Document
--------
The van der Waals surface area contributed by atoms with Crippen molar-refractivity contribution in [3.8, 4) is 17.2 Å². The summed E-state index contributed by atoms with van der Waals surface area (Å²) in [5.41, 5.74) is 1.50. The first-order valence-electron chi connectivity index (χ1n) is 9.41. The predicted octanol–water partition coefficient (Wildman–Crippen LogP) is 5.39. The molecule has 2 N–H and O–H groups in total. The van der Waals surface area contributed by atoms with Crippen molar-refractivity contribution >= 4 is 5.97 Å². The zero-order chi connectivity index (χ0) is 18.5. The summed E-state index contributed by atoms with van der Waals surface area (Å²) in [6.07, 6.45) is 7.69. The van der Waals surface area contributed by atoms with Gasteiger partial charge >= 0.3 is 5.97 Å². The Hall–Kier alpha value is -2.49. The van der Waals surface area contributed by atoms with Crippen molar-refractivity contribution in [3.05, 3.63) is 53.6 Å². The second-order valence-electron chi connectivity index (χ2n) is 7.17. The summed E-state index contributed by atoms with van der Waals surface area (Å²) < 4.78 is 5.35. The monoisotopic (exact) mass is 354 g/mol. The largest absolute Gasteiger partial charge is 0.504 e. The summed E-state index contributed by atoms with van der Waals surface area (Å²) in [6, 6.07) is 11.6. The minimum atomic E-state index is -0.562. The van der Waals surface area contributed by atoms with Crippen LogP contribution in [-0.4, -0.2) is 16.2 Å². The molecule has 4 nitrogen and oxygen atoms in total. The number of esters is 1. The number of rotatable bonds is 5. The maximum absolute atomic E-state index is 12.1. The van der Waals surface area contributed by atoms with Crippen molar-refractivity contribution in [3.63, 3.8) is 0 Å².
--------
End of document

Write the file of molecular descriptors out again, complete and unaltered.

The van der Waals surface area contributed by atoms with Crippen molar-refractivity contribution in [3.8, 4) is 17.2 Å². The summed E-state index contributed by atoms with van der Waals surface area (Å²) in [5.41, 5.74) is 1.50. The first-order valence-electron chi connectivity index (χ1n) is 9.41. The predicted octanol–water partition coefficient (Wildman–Crippen LogP) is 5.39. The molecule has 2 N–H and O–H groups in total. The van der Waals surface area contributed by atoms with Crippen molar-refractivity contribution >= 4 is 5.97 Å². The zero-order chi connectivity index (χ0) is 18.5. The summed E-state index contributed by atoms with van der Waals surface area (Å²) in [6.07, 6.45) is 7.69. The van der Waals surface area contributed by atoms with Gasteiger partial charge >= 0.3 is 5.97 Å². The Hall–Kier alpha value is -2.49. The van der Waals surface area contributed by atoms with Crippen molar-refractivity contribution in [3.05, 3.63) is 53.6 Å². The second-order valence-electron chi connectivity index (χ2n) is 7.17. The summed E-state index contributed by atoms with van der Waals surface area (Å²) < 4.78 is 5.35. The monoisotopic (exact) mass is 354 g/mol. The largest absolute Gasteiger partial charge is 0.504 e. The summed E-state index contributed by atoms with van der Waals surface area (Å²) in [6, 6.07) is 11.6. The minimum atomic E-state index is -0.562. The van der Waals surface area contributed by atoms with Crippen LogP contribution in [-0.4, -0.2) is 16.2 Å². The molecule has 4 nitrogen and oxygen atoms in total. The number of esters is 1. The number of rotatable bonds is 5. The maximum absolute atomic E-state index is 12.1. The van der Waals surface area contributed by atoms with Crippen molar-refractivity contribution in [3.63, 3.8) is 0 Å².